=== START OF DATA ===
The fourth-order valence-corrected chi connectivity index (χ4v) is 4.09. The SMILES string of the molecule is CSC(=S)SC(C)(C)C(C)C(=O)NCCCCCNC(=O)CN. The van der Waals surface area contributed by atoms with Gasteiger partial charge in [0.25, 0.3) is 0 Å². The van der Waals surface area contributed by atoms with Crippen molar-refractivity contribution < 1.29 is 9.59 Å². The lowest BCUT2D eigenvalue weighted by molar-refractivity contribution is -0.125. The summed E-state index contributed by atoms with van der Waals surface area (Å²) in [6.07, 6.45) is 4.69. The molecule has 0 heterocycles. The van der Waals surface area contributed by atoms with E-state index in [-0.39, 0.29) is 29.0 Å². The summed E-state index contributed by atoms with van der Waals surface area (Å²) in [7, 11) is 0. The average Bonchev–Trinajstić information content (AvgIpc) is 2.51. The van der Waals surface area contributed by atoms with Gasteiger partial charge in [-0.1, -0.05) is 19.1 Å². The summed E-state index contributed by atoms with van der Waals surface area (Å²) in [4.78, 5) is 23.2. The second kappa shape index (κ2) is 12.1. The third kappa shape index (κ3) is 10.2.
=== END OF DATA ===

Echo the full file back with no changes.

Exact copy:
The fourth-order valence-corrected chi connectivity index (χ4v) is 4.09. The SMILES string of the molecule is CSC(=S)SC(C)(C)C(C)C(=O)NCCCCCNC(=O)CN. The van der Waals surface area contributed by atoms with Gasteiger partial charge in [0.25, 0.3) is 0 Å². The van der Waals surface area contributed by atoms with Crippen molar-refractivity contribution < 1.29 is 9.59 Å². The lowest BCUT2D eigenvalue weighted by molar-refractivity contribution is -0.125. The summed E-state index contributed by atoms with van der Waals surface area (Å²) in [6.07, 6.45) is 4.69. The molecule has 0 heterocycles. The van der Waals surface area contributed by atoms with E-state index in [-0.39, 0.29) is 29.0 Å². The summed E-state index contributed by atoms with van der Waals surface area (Å²) in [7, 11) is 0. The average Bonchev–Trinajstić information content (AvgIpc) is 2.51. The van der Waals surface area contributed by atoms with Gasteiger partial charge in [-0.1, -0.05) is 19.1 Å². The summed E-state index contributed by atoms with van der Waals surface area (Å²) in [4.78, 5) is 23.2. The second kappa shape index (κ2) is 12.1. The third kappa shape index (κ3) is 10.2.